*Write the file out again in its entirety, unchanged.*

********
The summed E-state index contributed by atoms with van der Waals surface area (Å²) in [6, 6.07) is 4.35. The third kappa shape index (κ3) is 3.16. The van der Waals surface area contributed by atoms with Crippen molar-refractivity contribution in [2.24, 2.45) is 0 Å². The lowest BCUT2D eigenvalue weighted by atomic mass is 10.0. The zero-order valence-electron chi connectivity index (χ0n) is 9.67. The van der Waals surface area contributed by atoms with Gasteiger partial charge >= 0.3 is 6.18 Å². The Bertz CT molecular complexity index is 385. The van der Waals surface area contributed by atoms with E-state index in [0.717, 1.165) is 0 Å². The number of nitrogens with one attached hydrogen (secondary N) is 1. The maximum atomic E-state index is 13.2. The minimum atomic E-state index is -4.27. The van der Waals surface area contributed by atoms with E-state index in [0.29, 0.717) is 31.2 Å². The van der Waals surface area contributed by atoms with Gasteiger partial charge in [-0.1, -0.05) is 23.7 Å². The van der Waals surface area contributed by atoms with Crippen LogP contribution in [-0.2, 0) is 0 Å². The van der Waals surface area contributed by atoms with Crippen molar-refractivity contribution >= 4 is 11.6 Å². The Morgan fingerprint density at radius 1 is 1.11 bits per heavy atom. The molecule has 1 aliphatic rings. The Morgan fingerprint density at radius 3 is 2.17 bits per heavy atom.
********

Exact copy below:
The summed E-state index contributed by atoms with van der Waals surface area (Å²) in [6, 6.07) is 4.35. The third kappa shape index (κ3) is 3.16. The van der Waals surface area contributed by atoms with Crippen molar-refractivity contribution in [2.24, 2.45) is 0 Å². The lowest BCUT2D eigenvalue weighted by atomic mass is 10.0. The zero-order valence-electron chi connectivity index (χ0n) is 9.67. The van der Waals surface area contributed by atoms with Gasteiger partial charge >= 0.3 is 6.18 Å². The Bertz CT molecular complexity index is 385. The van der Waals surface area contributed by atoms with E-state index in [0.717, 1.165) is 0 Å². The number of nitrogens with one attached hydrogen (secondary N) is 1. The maximum atomic E-state index is 13.2. The minimum atomic E-state index is -4.27. The van der Waals surface area contributed by atoms with E-state index in [0.29, 0.717) is 31.2 Å². The van der Waals surface area contributed by atoms with Gasteiger partial charge in [-0.1, -0.05) is 23.7 Å². The van der Waals surface area contributed by atoms with Crippen LogP contribution in [-0.2, 0) is 0 Å². The van der Waals surface area contributed by atoms with Crippen molar-refractivity contribution >= 4 is 11.6 Å². The Morgan fingerprint density at radius 1 is 1.11 bits per heavy atom. The molecule has 1 aliphatic rings. The Morgan fingerprint density at radius 3 is 2.17 bits per heavy atom.